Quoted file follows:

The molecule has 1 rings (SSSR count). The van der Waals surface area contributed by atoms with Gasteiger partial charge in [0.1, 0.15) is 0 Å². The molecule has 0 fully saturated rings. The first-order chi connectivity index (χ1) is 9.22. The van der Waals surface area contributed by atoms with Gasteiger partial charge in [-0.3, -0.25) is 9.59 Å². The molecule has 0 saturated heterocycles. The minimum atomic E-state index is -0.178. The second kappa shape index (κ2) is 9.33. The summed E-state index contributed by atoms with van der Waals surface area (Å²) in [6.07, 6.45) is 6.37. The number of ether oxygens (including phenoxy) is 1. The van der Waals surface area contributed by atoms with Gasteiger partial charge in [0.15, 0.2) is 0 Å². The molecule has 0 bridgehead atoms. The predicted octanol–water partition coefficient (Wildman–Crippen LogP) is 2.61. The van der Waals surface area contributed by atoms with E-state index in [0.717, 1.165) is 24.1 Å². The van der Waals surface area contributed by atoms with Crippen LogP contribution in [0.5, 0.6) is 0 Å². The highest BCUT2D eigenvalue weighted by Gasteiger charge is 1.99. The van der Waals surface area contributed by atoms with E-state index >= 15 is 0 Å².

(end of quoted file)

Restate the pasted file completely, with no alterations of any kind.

The molecule has 1 rings (SSSR count). The van der Waals surface area contributed by atoms with Gasteiger partial charge in [0.1, 0.15) is 0 Å². The molecule has 0 fully saturated rings. The first-order chi connectivity index (χ1) is 9.22. The van der Waals surface area contributed by atoms with Gasteiger partial charge in [-0.3, -0.25) is 9.59 Å². The molecule has 0 saturated heterocycles. The minimum atomic E-state index is -0.178. The second kappa shape index (κ2) is 9.33. The summed E-state index contributed by atoms with van der Waals surface area (Å²) in [6.07, 6.45) is 6.37. The number of ether oxygens (including phenoxy) is 1. The van der Waals surface area contributed by atoms with Gasteiger partial charge in [0.15, 0.2) is 0 Å². The molecule has 0 bridgehead atoms. The predicted octanol–water partition coefficient (Wildman–Crippen LogP) is 2.61. The van der Waals surface area contributed by atoms with E-state index in [0.717, 1.165) is 24.1 Å². The van der Waals surface area contributed by atoms with Crippen LogP contribution in [0.5, 0.6) is 0 Å². The highest BCUT2D eigenvalue weighted by Gasteiger charge is 1.99. The van der Waals surface area contributed by atoms with E-state index >= 15 is 0 Å².